You probably don’t think about your bones all that much, until you break one that is.
We all know that the skeletal system provides the basic framework for our anatomy, but what can you do to take better care of your bones?
If you think that the calcium and vitamin D found in a glass of milk are enough to sustain our bones, and while they aren’t necessarily wrong, there’s one more extremely special vitamin that plays an integral role in this process, its vitamin K2.
Vitamin K2 is a type of vitamin K that itself comes in many different forms. Most importantly, vitamin K2 menaquinone-7, or mk-7, is one such form with a high bioavailability. This means that mk-7 is absorbed in greater quantities than other forms, and as such can reach a number of different systems within the body – this is just one of the uniquebenefits of vitamin K2.
Vitamin D assists our bodies in absorbing calcium. In much the same way, vitamin K2 allows the calcium we ingest to be utilized more efficiently.
Our bones produce a protein known as osteocalcin that is activated by vitamin K2. When osteocalcin is activated, it allows calcium to bind with the bone mineral matrix. This binding is what makes our bones stronger. Without vitamin K2 this process cannot take place.
In other words, without vitamin K2, we cannot properly use the calcium we ingest.
A 2013 study published in Osteoporosis International followed postmenopausal women who were prescribed a vitamin K2 mk-7 supplement. A separate group was given a placebo.
After three years, researchers analyzed the women’s bone mineral density and overall bone strength. The women who had been prescribed the vitamin K2 mk-7 supplement showed noticeable improvement in both of these areas. The results of this study and others have shown that vitamin K2 provides significant benefits to overall bone health for older peoples.
Many senior citizens break bones as a result of falls, or have to deal with the painful side effects of osteoporosis. Supplementing your diet with vitamin K2 can help prevent those issues from becoming more serious.
One problem with vitamin K2 is that it remains difficult to tell if you are truly deficient, as there exists no real test. However, conditions like osteoporosis, diabetes, and heart disease are believed to have a correlation to vitamin K2 deficiency. So if you’re suffering from one or more of these conditions, then you may very well be deficient.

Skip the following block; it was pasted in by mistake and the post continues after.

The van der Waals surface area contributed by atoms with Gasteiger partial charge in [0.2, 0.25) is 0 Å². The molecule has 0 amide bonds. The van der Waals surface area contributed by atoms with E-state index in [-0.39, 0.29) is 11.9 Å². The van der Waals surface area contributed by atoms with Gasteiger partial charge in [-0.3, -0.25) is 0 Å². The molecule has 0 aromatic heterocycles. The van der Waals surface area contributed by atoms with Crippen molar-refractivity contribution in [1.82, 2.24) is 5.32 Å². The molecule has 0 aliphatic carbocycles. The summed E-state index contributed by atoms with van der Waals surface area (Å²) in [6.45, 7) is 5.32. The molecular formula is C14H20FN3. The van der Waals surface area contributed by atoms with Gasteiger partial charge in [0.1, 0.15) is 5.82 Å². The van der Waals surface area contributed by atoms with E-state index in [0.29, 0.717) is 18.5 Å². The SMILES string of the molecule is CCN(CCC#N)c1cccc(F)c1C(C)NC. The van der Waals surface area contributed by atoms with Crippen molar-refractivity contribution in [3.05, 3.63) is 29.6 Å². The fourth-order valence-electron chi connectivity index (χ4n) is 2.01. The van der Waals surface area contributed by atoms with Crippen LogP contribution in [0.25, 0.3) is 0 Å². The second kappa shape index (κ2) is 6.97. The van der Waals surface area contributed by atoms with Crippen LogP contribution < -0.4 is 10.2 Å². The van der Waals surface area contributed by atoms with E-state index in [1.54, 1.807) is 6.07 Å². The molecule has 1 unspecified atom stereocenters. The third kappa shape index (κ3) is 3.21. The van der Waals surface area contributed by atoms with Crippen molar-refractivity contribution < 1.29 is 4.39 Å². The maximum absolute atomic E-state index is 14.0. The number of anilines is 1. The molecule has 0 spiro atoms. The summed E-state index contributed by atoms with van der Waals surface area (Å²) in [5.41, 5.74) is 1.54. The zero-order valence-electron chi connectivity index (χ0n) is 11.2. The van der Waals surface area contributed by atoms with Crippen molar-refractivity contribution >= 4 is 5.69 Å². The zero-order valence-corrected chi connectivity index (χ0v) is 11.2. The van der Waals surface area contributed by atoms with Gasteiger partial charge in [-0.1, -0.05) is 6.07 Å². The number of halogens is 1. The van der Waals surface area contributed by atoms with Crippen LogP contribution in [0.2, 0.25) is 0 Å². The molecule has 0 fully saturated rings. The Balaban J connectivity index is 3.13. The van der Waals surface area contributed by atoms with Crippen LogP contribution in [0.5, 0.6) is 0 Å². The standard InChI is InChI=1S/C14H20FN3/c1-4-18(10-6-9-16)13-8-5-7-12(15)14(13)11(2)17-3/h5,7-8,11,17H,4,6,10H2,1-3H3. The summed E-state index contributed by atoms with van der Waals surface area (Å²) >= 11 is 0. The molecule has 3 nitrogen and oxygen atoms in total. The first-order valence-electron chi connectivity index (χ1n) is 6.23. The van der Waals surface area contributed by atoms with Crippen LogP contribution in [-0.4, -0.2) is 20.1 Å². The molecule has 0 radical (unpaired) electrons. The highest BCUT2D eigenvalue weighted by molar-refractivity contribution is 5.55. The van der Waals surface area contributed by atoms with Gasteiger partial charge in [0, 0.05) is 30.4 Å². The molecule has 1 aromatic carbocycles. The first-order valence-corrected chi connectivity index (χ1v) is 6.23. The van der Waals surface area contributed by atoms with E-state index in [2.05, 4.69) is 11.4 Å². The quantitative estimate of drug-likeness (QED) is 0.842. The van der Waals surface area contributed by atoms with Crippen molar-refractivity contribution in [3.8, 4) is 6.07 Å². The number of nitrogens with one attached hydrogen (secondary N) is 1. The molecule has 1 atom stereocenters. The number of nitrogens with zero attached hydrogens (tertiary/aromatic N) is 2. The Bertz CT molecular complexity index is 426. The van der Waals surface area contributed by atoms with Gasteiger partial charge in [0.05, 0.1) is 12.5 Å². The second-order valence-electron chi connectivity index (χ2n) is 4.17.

If you’ve suffered from deep-vein thrombosis and are taking oral anti-coagulants, these medications may block the absorption of vitamin K2, so talk to your health care provider and exercise caution.
How to Get More Benefits of Vitamin K2 In Your Diet
Vitamin K2 is somewhat elusive, being found only in a few foods. Green leafy vegetables, animal products like eggs and milk, and fermented foods are some of the only places it’s found naturally.
If you’re consuming these foods regularly, then you’re probably getting enough vitamin K2 in your diet. If not, you may want to consider taking a vitamin K2 supplement. These typically come in the form of capsules and the recommended dose is 150 micrograms per day.
Strengthening your bones early is the best way to avoid problems like osteoporosis as you age.Click To Tweet By the time you’ve reached age 30, you have accumulated all the bone mass you will ever develop. One of the biggest benefits of vitamin K2 is that it can help you build strong bones now; and it can also help keep your bones healthy as you age.
Unfortunately, bone health is not something that many of us think about until it is too late. Broken bones and conditions like osteoporosis are painful and debilitating, but vitamin K2 can stave off osteoporosis and help you prevent unwanted fractures.
This seemingly insignificant vitamin has vital role to play our bodies and cardiovascular health, so eat more eggs, fresh vegetables, cheese, and fermented foods to ensure that it has a place in your diet.